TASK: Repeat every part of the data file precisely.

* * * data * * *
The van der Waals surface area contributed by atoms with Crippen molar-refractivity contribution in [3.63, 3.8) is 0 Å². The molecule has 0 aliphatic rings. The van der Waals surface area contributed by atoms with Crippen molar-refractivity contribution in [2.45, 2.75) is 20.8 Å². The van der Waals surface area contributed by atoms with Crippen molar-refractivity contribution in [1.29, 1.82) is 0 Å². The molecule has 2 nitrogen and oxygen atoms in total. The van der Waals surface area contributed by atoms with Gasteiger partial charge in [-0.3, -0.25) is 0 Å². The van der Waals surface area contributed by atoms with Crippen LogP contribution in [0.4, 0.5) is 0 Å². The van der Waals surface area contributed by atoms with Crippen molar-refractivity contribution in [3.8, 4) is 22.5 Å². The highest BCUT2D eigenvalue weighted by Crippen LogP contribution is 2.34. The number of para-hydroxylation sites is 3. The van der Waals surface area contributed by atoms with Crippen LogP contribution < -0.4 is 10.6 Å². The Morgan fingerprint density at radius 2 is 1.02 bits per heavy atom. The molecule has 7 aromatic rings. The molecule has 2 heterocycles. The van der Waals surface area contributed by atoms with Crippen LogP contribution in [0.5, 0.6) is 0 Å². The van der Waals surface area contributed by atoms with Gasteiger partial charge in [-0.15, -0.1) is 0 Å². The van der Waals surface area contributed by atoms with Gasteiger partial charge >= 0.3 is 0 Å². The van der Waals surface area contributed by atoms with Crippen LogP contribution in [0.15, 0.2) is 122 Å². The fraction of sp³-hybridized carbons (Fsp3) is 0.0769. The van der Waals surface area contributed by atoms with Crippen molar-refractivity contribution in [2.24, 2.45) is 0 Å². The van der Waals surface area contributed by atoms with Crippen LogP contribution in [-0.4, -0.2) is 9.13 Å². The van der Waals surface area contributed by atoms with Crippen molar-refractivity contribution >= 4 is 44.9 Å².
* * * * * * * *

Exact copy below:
The van der Waals surface area contributed by atoms with Crippen molar-refractivity contribution in [3.63, 3.8) is 0 Å². The molecule has 0 aliphatic rings. The van der Waals surface area contributed by atoms with Crippen molar-refractivity contribution in [2.45, 2.75) is 20.8 Å². The van der Waals surface area contributed by atoms with Crippen molar-refractivity contribution in [1.29, 1.82) is 0 Å². The molecule has 2 nitrogen and oxygen atoms in total. The van der Waals surface area contributed by atoms with Gasteiger partial charge in [-0.3, -0.25) is 0 Å². The van der Waals surface area contributed by atoms with Crippen LogP contribution in [0.4, 0.5) is 0 Å². The van der Waals surface area contributed by atoms with Crippen molar-refractivity contribution in [3.8, 4) is 22.5 Å². The highest BCUT2D eigenvalue weighted by Crippen LogP contribution is 2.34. The number of para-hydroxylation sites is 3. The van der Waals surface area contributed by atoms with Crippen LogP contribution < -0.4 is 10.6 Å². The Morgan fingerprint density at radius 2 is 1.02 bits per heavy atom. The molecule has 7 aromatic rings. The molecule has 2 heterocycles. The van der Waals surface area contributed by atoms with Crippen LogP contribution in [0.5, 0.6) is 0 Å². The van der Waals surface area contributed by atoms with Gasteiger partial charge in [-0.15, -0.1) is 0 Å². The van der Waals surface area contributed by atoms with Gasteiger partial charge >= 0.3 is 0 Å². The van der Waals surface area contributed by atoms with Crippen LogP contribution in [0.15, 0.2) is 122 Å². The fraction of sp³-hybridized carbons (Fsp3) is 0.0769. The van der Waals surface area contributed by atoms with Crippen molar-refractivity contribution in [2.24, 2.45) is 0 Å². The van der Waals surface area contributed by atoms with Crippen LogP contribution in [-0.4, -0.2) is 9.13 Å². The van der Waals surface area contributed by atoms with Crippen molar-refractivity contribution >= 4 is 44.9 Å².